Certain members of the state Legislature are currently working on a proposal that would forbid the state government from cutting funding to public universities that keep their tuition hikes below 8.5 percent this promise is little more than an act of gubernatorial self-promotion. Proposal drafters chose words carefully to make it appear that Engler was finally trying to do something nice for Michigan”s always needy public universities, but vowing “not to cut” precious state dollars is hardly a gesture of goodwill. The legislature should not vote to pass this bill.

In the words of Sen. Alma Wheeler Smith (D-Salem Twp.), “If we have consecutive years of no increases and tuition held at a minimum, the institutions will be faced with the responsibility of cutting academic programs or cutting faculty and staff.” This would happen for a number of reasons.

Public universities like the University of Michigan face numerous cost increases each year: Keeping technological resources up to date, repairing old buildings, building new ones and keeping up with the rate of inflation all necessitate greater cash flow from the University. In order to keep up with increased costs of operation, both in terms of facilities and academics, the University has to get this extra money from somewhere. Donations from billionaire alums notwithstanding, the money comes from two places: Increased state funding and tuition hikes.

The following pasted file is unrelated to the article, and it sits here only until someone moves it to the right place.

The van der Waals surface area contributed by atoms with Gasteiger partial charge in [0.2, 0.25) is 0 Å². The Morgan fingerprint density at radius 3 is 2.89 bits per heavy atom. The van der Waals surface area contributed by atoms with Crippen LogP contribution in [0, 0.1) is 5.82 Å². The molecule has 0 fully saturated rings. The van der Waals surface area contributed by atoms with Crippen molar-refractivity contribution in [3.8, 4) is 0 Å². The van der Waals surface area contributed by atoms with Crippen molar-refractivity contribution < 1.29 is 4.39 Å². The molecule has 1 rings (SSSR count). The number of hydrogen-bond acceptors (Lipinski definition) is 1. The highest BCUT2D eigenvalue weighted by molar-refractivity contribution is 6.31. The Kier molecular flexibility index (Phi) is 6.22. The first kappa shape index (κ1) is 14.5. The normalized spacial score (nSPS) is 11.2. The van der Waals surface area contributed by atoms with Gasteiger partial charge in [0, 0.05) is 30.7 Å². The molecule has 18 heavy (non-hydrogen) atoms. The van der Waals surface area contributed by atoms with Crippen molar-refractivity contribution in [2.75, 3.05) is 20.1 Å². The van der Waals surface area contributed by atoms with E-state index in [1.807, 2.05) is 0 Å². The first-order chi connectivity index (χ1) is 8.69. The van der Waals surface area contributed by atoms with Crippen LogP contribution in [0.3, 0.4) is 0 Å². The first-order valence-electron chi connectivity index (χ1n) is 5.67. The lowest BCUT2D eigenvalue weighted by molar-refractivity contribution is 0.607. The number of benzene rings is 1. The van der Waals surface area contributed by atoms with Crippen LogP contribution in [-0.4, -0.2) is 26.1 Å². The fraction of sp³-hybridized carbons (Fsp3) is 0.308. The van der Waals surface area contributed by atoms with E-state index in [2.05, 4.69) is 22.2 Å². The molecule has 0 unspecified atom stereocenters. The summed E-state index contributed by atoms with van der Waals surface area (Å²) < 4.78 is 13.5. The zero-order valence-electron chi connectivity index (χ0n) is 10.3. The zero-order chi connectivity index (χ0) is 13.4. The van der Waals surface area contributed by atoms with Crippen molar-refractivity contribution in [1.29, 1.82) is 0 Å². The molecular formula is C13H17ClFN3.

The larger the gap between the state funding increase and the rate of inflation (with the funding increase being smaller than inflation), the more students will have to pay in tuition. Just this past year, the University was forced to respond to a measly 1.5 percent state increase (well below the rate of inflation) with a 6.5 percent tuition increase.

The wording of this proposal suggests that the government is making some kind of noble sacrifice by not decreasing funds when in fact it would be doing a grave disservice to higher education by not significantly increasing funds yearly.

The University is a public school it is the state”s responsibility to fund public schools such that they are accessible to as many students as possible.

If this proposal comes to fruition, there will be nothing to stop the state government from forcing students to foot the bill for large improvements to their universities in the form of hefty tuition payments then withholding its own funding when tuition soars too high. The argument that universities should receive less money from the state if they collect more in tuition does not stand up here if schools need more money to provide the best possible affordable education, the state should step in and provide it.

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